Summer break gives Candler students the opportunity to take on the challenges and rewards of an internship tied to their ministry callings. Candler provides support for you before, during, and after the internship, which can range from local church ministry to nonprofit work, chaplaincy, music ministries, and more. Interns earn course credit hours, and often a salary or stipend. Learn more about internship opportunities through Candler.

While the summer of 2020 has been far from ordinary, Candler students have still been able to take part in ministry internships supported by the school, learning and growing in a variety of contexts—and, perhaps most importantly, strengthening their abilities to be flexible and find God in unexpected places. We asked several student interns to reflect on what their summer experiences have taught them. Check out their thoughts below!

emmanuel-amonposah-story1.jpg“The internship in the context of the pandemic has been one that has been based on sheer willpower, ingenuity, optimism, and a constant effort and hope to make connections and meaningful conversations, despite the distance and divide that the pandemic has placed on the world.”

  • Third-year MDiv student Emmanuel Amponsah, intern with the Rio Texas Conference of The United Methodist Church in San Antonio, Texas.

janelle-hiroshige-headshot2“Had this been any regular summer, I would have interacted with parishioners on the church grounds, never connecting with them in their own space. Instead, I have spent a summer driving all around Atlanta meeting people in the intimacy of their front yards and in the neighborhoods they call home. I do not think I would have connected in the way I have had it been any regular summer.”

  • Third-year MDiv student Janelle Hiroshige, intern with Holy Comforter Episcopal Church in Atlanta.

“I experienced God’s love differently than usual during normal times when everybody is just super busy. The internship of the pandemic is thus, one in which more attention and intentionality is created, one in which love takes the peaks.”

  • Third-year MDiv student Yves Kinangwa, intern with Crown City Church in Austin, Texas.

margaret-kuester-story1.png“I will forever cherish the time I spent at House of Cherith. I can bear witness to the strength and resiliency embodied by each of the women there. I am honored that they trusted me to lead and invest in their lives.”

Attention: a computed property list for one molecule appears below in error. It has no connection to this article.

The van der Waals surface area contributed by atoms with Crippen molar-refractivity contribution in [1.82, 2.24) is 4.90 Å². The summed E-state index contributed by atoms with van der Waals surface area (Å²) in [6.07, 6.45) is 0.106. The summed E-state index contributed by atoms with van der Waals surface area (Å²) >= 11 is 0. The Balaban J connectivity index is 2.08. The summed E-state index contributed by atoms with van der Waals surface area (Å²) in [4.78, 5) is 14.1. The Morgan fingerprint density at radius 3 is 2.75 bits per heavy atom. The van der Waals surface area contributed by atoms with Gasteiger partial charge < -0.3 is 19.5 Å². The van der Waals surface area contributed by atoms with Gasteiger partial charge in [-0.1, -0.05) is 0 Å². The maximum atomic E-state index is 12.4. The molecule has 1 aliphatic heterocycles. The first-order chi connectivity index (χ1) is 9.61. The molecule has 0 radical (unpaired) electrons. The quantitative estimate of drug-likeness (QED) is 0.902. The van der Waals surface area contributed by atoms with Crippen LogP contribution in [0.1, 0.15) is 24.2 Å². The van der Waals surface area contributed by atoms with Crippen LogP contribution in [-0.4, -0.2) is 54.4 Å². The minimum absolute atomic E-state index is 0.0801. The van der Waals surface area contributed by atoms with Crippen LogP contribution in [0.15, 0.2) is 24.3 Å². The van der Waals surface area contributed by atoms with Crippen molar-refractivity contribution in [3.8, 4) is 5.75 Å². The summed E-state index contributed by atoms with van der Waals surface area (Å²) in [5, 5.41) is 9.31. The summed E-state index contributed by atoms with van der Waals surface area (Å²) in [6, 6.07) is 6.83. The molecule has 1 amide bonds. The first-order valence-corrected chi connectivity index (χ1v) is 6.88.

• Second-year MDiv student Margaret Kuester, intern with House of Cherith in Atlanta.

luke-lea.jpg“What I am learning most of all in this summer internship is that I can manage all three, if I allow myself proper rest and do this work collaboratively. Protest. Pastoral Care. Preaching. They can inform one another—they must!”

  • Third-year MDiv student Luke Lea, intern with Glencliff United Methodist Church and The Village at Glencliff in Nashville, Tennessee. “It quickly became apparent to me that just because Covid-19 was slowing down the criminal justice system didn’t mean that justice shouldn’t go forth. People in Atlanta needed legal support and advocacy now more than ever. Thus, I walked into my internship anxious, knowing that it would look different, but excited for the possibility of how God would still show up for people who needed help.”
  • Third-year MDiv student Darrin Sims, intern at the Georgia Justice Project in Atlanta.

delaney-story1.jpg“Often, we do not have words for what we are feeling or do not know how to pray aloud the pain we have. Especially during a summer of great uncertainty due to a global pandemic and the injustice of racism, art can help us navigate these experiences and communicate honestly with the Divine.”

  • Third-year MDiv student Delaney Wray, intern with Trinity United Methodist Church in Clermont, Georgia.